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The University of Southampton

Climate Games Festival engages game enthusiasts to tackle climate crisis

Published: 18 April 2023
Members of public playing Daybreak
Matteo Menapace playing the new 'Daybreak' boardgame with members of the public.

Game designers, developers, and enthusiasts have joined together at a unique festival for the opportunity to create and play games that tackle the climate crisis.

The Climate Games Festival kicked off on Thursday 13 April at Winchester School of Art, part of Southampton University.

Adam Procter, the Course Leader for Games Design and organiser of the event, wanted to provide a platform for game designers to share their ideas and work on solutions, while demonstrating the potential of games to engage people in important social and environmental issues.

You can hear more about the event from Adam in the video below.


The three-day event offered workshops, talks and Q&A panels from game designers responding to the climate crisis, as well as 12 climate-themed games for visitors to play – including Catan: Global Warming and Earth Rising.

There was also the fantastic opportunity to be among the first in the world to play the newest cooperative board game about stopping climate change, Daybreak – co-designed by Matt Leacock, the creator of Pandemic, and Matteo Menapace. He said: “I had the opportunity to work with Matt (Leacock) after he had created the game ‘Pandemic’, which became quite real suddenly in 2020.

“Together we started that conversation around what else could be done with games, thinking about what other problems we could model and how we could empower people to see the solutions behind those problems.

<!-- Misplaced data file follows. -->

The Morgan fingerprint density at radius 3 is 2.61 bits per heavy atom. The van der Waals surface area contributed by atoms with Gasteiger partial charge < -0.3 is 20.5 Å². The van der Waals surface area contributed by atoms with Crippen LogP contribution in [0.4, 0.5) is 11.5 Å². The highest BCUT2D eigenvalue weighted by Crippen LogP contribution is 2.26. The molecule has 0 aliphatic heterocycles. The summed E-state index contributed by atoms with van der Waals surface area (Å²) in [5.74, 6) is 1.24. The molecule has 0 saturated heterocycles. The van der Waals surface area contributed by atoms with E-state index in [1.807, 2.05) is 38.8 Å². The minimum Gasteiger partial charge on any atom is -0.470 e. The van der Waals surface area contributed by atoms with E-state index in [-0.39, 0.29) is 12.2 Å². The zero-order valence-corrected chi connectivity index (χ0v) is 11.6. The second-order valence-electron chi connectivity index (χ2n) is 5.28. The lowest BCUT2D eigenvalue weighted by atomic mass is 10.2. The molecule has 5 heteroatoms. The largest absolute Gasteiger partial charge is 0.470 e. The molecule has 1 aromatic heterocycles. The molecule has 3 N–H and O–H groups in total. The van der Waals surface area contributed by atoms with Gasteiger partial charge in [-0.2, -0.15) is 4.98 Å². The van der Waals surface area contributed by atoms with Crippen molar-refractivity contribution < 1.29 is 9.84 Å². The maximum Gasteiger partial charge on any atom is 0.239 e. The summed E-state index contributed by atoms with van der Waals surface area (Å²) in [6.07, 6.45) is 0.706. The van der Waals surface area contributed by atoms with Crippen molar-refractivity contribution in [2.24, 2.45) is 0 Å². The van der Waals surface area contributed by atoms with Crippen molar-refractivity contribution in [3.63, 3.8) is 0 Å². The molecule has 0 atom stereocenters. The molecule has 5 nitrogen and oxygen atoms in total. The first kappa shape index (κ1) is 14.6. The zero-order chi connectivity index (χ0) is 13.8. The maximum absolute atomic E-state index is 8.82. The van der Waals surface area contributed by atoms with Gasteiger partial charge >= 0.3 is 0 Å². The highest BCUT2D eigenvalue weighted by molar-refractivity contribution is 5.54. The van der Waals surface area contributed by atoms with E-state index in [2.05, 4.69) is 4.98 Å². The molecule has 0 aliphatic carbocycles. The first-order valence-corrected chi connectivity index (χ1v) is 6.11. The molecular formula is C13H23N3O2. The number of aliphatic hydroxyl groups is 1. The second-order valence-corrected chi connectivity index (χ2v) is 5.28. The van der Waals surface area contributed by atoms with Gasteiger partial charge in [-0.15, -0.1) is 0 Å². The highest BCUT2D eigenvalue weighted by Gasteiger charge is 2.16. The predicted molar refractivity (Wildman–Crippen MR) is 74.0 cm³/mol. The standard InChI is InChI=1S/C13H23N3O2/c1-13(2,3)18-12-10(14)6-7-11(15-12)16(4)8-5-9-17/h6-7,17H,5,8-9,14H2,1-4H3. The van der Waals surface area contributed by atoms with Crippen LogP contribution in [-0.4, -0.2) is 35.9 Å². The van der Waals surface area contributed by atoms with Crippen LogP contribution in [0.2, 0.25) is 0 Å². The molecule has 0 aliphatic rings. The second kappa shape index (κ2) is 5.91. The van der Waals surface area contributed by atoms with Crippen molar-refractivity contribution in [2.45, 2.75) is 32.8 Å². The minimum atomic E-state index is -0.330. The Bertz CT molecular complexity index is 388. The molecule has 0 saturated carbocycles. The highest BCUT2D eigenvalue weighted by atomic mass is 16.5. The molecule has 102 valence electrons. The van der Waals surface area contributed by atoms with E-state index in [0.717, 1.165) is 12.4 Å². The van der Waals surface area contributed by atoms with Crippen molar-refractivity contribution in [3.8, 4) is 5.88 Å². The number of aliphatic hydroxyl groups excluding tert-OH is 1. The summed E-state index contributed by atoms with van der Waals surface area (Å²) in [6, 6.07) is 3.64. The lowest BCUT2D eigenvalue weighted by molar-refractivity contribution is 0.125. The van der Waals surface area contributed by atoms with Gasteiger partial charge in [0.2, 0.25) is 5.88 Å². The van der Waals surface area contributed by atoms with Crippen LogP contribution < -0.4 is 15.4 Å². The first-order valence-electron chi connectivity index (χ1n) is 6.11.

“We really wanted Daybreak to be a positive story that shows the reality of climate change, so we are not hiding the fact it’s brutal, but at the same time we’re showing a huge number of solutions that are based on science and policy, so that people can understand what is possible.

“When people play Daybreak, we want them to get more of a systemic understanding of both what is at stake and what can be done about it on a global level, and hopefully they get inspired to take collective action.”

Menapace was able to play the new game throughout the event alongside visitors and even hosted a workshop alongside Hwa Young Jung – creator of PTown Bay MMXXX – where attendees could prototype and playtest their own climate-themed games.

Adam Procter said the success of the event was a testament to how powerful games can be to engage audiences in real world issues. He said: “Games have a sense of player agency and involvement that grips you and engages you in ways that other media simply can’t.

“You can model complex situations, and through playing various scenarios, players can see the outcomes of their choices, which gives people the space to talk about these complex situations as they play through them.

“Outreach is also something that is really important at the University of Southampton, so to invite members of the public to come along and be educated in issues like the climate-crisis, it’s something that all universities should do.

“We are at the edge of research, we know some answers and solutions, but we need others to get involved in that particularly if we want to change public policy, and so the more people we can engage in our research activities, the more impact that research will have in the real world.”

For more information, visit the Winchester School of Art website.

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